Thank you for joining us. Today’s call is not to discuss new regulations or to announce an action that the Consumer Financial Protection Bureau is taking against bad actors in the financial marketplace. Today we are talking instead about the importance of building financial capability in our young people and describing how we are working to ensure parents have the resources they need to talk to their kids about money. Specifically, I want to highlight our recently created “Money as You Grow” book club, a resource that lets parents and caregivers use children’s books as a way to discuss financial concepts and issues with their children at different stages in their development.
Here at the Consumer Bureau, financial education is a critical part of our mission. As part of this mission, we are committed to helping consumers increase their own financial capability in order to make sound choices to attain financial well-being and achieve their life goals.
Our Office of Financial Education has undertaken research to define what financial well-being is and how consumers can achieve it. What we have found is that embarking on a successful financial journey in life requires building the foundations of financial capability from a young age. Unfortunately, too many families simply avoid talking about money at all. There are many reasons for this, such as sensitivity or embarrassment or uncertainty, which can make parents feel that it is taboo to talk about the family’s finances. Some people might just not know how to get started talking about money with their children. Whatever the reason, we need to help parents overcome their hesitations if we are going to ensure that our young people can be better prepared to make sound financial decisions later in life.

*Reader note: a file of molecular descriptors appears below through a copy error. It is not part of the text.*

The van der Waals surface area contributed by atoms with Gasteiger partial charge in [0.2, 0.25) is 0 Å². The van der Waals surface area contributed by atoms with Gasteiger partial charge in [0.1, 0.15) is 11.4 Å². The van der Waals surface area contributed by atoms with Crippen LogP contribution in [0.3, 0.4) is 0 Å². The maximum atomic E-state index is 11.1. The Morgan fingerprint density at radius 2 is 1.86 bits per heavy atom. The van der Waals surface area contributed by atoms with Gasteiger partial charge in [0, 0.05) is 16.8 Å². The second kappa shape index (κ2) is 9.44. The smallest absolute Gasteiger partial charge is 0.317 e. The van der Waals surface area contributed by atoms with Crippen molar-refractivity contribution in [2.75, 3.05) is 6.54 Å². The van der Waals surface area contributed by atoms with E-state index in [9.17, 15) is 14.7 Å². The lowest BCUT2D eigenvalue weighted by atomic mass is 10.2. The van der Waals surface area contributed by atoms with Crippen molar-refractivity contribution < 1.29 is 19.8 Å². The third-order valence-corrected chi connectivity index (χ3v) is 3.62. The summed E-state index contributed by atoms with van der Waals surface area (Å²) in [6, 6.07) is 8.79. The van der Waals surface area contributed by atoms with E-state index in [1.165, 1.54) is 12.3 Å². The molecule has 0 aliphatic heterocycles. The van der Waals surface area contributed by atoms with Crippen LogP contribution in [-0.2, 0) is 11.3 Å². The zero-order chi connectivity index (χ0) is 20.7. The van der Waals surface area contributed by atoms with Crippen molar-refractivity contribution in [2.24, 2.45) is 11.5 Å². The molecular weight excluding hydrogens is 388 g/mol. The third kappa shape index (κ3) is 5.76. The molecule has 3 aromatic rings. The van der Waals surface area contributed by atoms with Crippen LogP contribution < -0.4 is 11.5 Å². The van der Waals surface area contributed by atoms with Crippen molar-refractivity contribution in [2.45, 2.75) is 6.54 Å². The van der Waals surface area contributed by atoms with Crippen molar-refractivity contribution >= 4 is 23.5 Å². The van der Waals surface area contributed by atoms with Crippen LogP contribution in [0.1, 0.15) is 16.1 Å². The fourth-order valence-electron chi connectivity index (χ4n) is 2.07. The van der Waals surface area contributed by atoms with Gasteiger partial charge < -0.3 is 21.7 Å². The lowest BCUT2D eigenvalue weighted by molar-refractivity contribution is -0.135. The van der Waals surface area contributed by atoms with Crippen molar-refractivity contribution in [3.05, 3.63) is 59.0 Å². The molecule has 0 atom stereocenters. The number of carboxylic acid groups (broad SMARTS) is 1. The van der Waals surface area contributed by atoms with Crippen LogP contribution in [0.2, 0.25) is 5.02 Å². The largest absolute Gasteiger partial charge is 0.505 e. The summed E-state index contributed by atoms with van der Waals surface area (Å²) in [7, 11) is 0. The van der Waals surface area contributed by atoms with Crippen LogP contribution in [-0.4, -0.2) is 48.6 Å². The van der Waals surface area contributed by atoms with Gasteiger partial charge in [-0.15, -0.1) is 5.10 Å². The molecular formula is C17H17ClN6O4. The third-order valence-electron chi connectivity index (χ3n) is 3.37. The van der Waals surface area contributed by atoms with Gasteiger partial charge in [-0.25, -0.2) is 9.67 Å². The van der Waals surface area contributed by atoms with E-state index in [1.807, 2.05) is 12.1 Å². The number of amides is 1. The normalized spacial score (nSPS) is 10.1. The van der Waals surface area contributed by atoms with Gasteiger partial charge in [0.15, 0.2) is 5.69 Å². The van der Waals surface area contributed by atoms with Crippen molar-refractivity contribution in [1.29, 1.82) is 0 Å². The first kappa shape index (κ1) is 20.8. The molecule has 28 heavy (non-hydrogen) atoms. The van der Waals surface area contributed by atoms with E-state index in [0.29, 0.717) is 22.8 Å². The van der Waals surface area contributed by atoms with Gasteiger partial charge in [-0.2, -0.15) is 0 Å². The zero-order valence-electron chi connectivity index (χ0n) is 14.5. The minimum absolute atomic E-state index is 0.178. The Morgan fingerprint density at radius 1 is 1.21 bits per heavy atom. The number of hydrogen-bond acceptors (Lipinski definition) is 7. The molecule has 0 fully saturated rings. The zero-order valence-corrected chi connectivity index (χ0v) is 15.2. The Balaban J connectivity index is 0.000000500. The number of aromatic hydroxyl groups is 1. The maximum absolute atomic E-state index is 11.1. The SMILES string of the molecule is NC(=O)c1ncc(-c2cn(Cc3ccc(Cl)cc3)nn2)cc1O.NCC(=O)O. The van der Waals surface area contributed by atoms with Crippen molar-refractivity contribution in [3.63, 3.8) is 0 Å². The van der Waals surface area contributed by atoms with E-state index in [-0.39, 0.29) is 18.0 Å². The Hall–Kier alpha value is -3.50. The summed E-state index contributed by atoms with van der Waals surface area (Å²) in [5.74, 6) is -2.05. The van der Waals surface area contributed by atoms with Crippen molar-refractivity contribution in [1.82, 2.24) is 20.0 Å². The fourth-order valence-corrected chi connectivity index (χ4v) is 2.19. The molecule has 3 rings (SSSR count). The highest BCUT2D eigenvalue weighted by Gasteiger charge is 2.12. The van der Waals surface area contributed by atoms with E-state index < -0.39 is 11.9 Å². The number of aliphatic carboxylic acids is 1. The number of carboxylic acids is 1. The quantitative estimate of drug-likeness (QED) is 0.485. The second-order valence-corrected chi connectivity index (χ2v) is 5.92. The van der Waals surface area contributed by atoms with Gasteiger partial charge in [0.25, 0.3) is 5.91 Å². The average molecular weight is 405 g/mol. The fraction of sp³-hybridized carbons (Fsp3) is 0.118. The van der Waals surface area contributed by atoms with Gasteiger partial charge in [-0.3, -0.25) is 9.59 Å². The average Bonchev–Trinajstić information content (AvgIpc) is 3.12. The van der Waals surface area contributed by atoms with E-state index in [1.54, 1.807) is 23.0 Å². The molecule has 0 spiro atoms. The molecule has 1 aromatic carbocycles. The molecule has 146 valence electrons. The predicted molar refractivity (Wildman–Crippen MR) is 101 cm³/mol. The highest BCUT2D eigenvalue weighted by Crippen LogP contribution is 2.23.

Fortunately for parents and caregivers, the process of developing financial capability in young people does not simply involve teaching them about dollars and cents. Last week, we released a report entitled, “Building Blocks to Help Youth Achieve Financial Capability.” It shows that building financial capability in young people involves developing a range of abilities at different stages. For example, the report recommends ways to support the growth of executive function skills in early childhood, such as setting goals, making decisions, and sharing and prioritizing activities. As young people build these skills, they are gaining not only knowledge but also the abilities that will help make them more financially capable down the road.
To make it easier for parent and caregivers to teach young people about money, the Bureau launched our “Money as You Grow” web page this past March, which builds on some really fine work that was done by the President’s Council on Financial Literacy and Beth Kobliner, chair of the Council’s Money as You Grow working group. We believe these resources will make it easier for parents and caregivers to talk to children about money topics. “Money as You Grow” is filled with activities for each age group, from children only three years old to teenagers and young adults. The activities, conversation starters, and tips that make up “Money as You Grow” are fun and interactive ways for parents and caregivers to help young people develop money skills and habits that serve as an important part of the foundation for their financial futures.